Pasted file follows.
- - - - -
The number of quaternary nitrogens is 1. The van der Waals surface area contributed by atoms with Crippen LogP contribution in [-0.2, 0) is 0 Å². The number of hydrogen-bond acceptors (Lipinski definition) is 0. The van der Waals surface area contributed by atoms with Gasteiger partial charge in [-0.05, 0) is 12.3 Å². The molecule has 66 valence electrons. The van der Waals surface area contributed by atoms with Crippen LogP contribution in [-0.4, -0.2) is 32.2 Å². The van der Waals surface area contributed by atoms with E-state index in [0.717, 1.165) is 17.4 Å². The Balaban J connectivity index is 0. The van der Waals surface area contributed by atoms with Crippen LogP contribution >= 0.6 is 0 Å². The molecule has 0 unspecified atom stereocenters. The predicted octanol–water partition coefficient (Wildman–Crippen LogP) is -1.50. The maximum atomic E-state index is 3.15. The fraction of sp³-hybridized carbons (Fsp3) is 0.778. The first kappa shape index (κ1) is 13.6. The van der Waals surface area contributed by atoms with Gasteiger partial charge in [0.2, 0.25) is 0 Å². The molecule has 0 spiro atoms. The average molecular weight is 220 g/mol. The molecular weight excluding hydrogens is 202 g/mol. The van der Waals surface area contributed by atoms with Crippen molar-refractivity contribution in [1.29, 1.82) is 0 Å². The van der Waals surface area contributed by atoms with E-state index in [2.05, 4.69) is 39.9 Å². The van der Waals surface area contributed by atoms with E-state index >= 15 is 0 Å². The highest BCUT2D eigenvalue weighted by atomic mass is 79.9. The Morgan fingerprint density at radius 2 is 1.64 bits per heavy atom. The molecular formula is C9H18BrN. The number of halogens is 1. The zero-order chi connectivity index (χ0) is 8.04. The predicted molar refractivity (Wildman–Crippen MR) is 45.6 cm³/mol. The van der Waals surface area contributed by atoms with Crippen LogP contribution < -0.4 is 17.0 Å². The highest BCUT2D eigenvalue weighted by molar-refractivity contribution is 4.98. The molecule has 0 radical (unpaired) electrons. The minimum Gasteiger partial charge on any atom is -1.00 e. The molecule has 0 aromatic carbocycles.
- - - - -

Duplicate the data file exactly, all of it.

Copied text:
The number of quaternary nitrogens is 1. The van der Waals surface area contributed by atoms with Crippen LogP contribution in [-0.2, 0) is 0 Å². The number of hydrogen-bond acceptors (Lipinski definition) is 0. The van der Waals surface area contributed by atoms with Gasteiger partial charge in [-0.05, 0) is 12.3 Å². The molecule has 66 valence electrons. The van der Waals surface area contributed by atoms with Crippen LogP contribution in [-0.4, -0.2) is 32.2 Å². The van der Waals surface area contributed by atoms with E-state index in [0.717, 1.165) is 17.4 Å². The Balaban J connectivity index is 0. The van der Waals surface area contributed by atoms with Crippen LogP contribution >= 0.6 is 0 Å². The molecule has 0 unspecified atom stereocenters. The predicted octanol–water partition coefficient (Wildman–Crippen LogP) is -1.50. The maximum atomic E-state index is 3.15. The fraction of sp³-hybridized carbons (Fsp3) is 0.778. The first kappa shape index (κ1) is 13.6. The van der Waals surface area contributed by atoms with Gasteiger partial charge in [0.2, 0.25) is 0 Å². The molecule has 0 spiro atoms. The average molecular weight is 220 g/mol. The molecular weight excluding hydrogens is 202 g/mol. The van der Waals surface area contributed by atoms with Crippen molar-refractivity contribution in [1.29, 1.82) is 0 Å². The van der Waals surface area contributed by atoms with E-state index in [2.05, 4.69) is 39.9 Å². The van der Waals surface area contributed by atoms with E-state index >= 15 is 0 Å². The highest BCUT2D eigenvalue weighted by atomic mass is 79.9. The Morgan fingerprint density at radius 2 is 1.64 bits per heavy atom. The molecular formula is C9H18BrN. The number of halogens is 1. The zero-order chi connectivity index (χ0) is 8.04. The predicted molar refractivity (Wildman–Crippen MR) is 45.6 cm³/mol. The van der Waals surface area contributed by atoms with Crippen LogP contribution < -0.4 is 17.0 Å². The highest BCUT2D eigenvalue weighted by molar-refractivity contribution is 4.98. The molecule has 0 radical (unpaired) electrons. The minimum Gasteiger partial charge on any atom is -1.00 e. The molecule has 0 aromatic carbocycles.